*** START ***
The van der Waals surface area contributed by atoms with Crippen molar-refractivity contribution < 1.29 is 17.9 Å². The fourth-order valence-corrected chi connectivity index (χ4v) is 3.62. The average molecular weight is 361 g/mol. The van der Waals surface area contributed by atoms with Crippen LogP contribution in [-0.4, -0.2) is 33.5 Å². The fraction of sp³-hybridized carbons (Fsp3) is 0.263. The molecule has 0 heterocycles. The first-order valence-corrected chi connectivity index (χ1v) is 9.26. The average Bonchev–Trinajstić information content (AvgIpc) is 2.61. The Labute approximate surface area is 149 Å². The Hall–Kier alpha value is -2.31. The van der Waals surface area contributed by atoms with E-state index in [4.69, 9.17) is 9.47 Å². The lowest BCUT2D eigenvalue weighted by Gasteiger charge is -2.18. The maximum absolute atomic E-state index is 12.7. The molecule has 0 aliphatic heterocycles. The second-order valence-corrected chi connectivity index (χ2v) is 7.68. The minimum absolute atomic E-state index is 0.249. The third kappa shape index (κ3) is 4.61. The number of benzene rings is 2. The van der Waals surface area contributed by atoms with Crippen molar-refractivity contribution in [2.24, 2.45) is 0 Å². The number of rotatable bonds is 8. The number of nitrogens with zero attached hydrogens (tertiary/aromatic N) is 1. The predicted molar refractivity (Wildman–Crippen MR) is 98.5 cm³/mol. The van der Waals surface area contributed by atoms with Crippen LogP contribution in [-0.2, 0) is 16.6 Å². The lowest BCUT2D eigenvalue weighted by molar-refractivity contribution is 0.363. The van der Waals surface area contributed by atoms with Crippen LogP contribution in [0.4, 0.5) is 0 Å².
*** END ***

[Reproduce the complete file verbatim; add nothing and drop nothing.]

The van der Waals surface area contributed by atoms with Crippen molar-refractivity contribution < 1.29 is 17.9 Å². The fourth-order valence-corrected chi connectivity index (χ4v) is 3.62. The average molecular weight is 361 g/mol. The van der Waals surface area contributed by atoms with Crippen LogP contribution in [-0.4, -0.2) is 33.5 Å². The fraction of sp³-hybridized carbons (Fsp3) is 0.263. The molecule has 0 heterocycles. The first-order valence-corrected chi connectivity index (χ1v) is 9.26. The average Bonchev–Trinajstić information content (AvgIpc) is 2.61. The Labute approximate surface area is 149 Å². The Hall–Kier alpha value is -2.31. The van der Waals surface area contributed by atoms with E-state index in [4.69, 9.17) is 9.47 Å². The lowest BCUT2D eigenvalue weighted by Gasteiger charge is -2.18. The maximum absolute atomic E-state index is 12.7. The molecule has 0 aliphatic heterocycles. The second-order valence-corrected chi connectivity index (χ2v) is 7.68. The minimum absolute atomic E-state index is 0.249. The third kappa shape index (κ3) is 4.61. The number of benzene rings is 2. The van der Waals surface area contributed by atoms with Crippen molar-refractivity contribution in [2.24, 2.45) is 0 Å². The number of rotatable bonds is 8. The number of nitrogens with zero attached hydrogens (tertiary/aromatic N) is 1. The predicted molar refractivity (Wildman–Crippen MR) is 98.5 cm³/mol. The van der Waals surface area contributed by atoms with Crippen LogP contribution in [-0.2, 0) is 16.6 Å². The lowest BCUT2D eigenvalue weighted by molar-refractivity contribution is 0.363. The van der Waals surface area contributed by atoms with Crippen LogP contribution in [0.4, 0.5) is 0 Å².